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Pay-TV channels, mainly those distributed via cable, have continued to gain in popularity in Portugal, hitting a 42 per cent audience share in 2015, according to a study by the Association of Independent Television Producers (APIT).
The growth has been at the expense of the country’s three free-to-air broadcasters (RTP, SIC and TVI) that still capture the majority of the TV audience in Portugal (56 per cent share).
Fibre has been the main technology that has contributed to the growth of the pay-TV subscriber base (3.5 million at the end of 2015), registering a 29.5 per cent growth rate in 2015.
Advertising investments have followed the same trend. During the period 2005-2015, advertising on the FTA broadcasters dropped by 33.6 per cent, while the bulk of advertising money was channelled to cable TV channels (+35.7 per cent).
The study points out that the TV market in Portugal experienced dramatic changes in recent years, as a result of the failure of the transition to DTT, coupled with the “strong dynamics of the telecommunications operators”, resulting in an exponential growth of pay-TV.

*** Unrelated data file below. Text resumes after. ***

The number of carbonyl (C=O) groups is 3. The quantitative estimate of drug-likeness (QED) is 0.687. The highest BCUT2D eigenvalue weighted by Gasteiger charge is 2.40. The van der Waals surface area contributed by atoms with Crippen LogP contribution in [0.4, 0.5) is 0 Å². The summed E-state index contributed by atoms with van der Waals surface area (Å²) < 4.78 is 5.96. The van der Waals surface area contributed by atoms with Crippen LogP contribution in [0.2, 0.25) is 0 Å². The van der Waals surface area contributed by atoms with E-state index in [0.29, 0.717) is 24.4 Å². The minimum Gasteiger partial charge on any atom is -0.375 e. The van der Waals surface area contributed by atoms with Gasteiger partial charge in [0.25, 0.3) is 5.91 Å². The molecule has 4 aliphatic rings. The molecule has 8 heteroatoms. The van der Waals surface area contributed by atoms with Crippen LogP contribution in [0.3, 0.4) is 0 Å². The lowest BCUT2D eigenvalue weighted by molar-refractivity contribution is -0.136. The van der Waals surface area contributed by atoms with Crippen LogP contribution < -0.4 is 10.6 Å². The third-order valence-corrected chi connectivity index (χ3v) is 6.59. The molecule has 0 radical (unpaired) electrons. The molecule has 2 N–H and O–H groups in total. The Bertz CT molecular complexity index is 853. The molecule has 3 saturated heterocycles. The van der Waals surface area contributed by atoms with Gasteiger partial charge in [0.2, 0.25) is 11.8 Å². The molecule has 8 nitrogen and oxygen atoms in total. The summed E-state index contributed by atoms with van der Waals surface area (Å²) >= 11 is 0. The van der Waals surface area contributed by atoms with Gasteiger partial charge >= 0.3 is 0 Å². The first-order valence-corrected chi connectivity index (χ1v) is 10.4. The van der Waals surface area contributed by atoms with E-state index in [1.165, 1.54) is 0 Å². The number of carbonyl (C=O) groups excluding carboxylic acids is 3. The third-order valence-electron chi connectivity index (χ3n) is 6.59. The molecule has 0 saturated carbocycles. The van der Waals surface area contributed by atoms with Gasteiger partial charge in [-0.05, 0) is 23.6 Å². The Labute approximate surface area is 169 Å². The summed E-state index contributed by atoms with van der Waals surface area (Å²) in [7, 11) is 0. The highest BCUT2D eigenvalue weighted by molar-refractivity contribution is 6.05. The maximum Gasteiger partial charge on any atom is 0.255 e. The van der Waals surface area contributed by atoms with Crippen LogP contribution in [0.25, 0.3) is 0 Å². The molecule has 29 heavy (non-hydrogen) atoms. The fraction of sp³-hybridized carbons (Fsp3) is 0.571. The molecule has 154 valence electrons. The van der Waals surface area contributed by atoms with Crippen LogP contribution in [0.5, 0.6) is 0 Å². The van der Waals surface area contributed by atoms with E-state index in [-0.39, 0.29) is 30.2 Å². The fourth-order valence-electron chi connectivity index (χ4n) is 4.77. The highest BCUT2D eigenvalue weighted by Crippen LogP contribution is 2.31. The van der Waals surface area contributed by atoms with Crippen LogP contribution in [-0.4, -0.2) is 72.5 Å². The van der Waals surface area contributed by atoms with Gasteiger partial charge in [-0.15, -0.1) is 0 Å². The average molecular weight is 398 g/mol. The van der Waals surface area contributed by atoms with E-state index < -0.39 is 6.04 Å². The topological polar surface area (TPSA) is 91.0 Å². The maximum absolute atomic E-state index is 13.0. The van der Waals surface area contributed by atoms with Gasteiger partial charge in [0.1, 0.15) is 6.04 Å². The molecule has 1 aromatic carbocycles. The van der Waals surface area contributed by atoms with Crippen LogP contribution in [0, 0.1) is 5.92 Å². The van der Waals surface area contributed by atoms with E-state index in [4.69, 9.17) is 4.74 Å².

Data from media regulator ERC indicates that 9.7 per cent of internet users in 2015 watched TV programmes on smartphones or tablets. In response to this trend, the main players on the Portuguese market have added applications that allow the viewing of TV programmes on mobile devices, such as NOS (Nplay), TVI (TVI Player) and RTP (RTP Play).
One of the recommendations of the APIT report is that Portugal should consider making mandatory that foreign pay-TV channels and VoD providers open a company or branch in Portugal, as well as comply with the same content production requirements that are valid for Portuguese general entertainment or thematic TV channels.
According to Portugal’s Television Law, national TV channels must devote at least 50 per cent of their broadcast time (excluding ads, teleshopping and teletext services), to programs in the Portuguese language. Also, they must allocate at least 20 per cent of transmission time to programmes originally produced in Portuguese.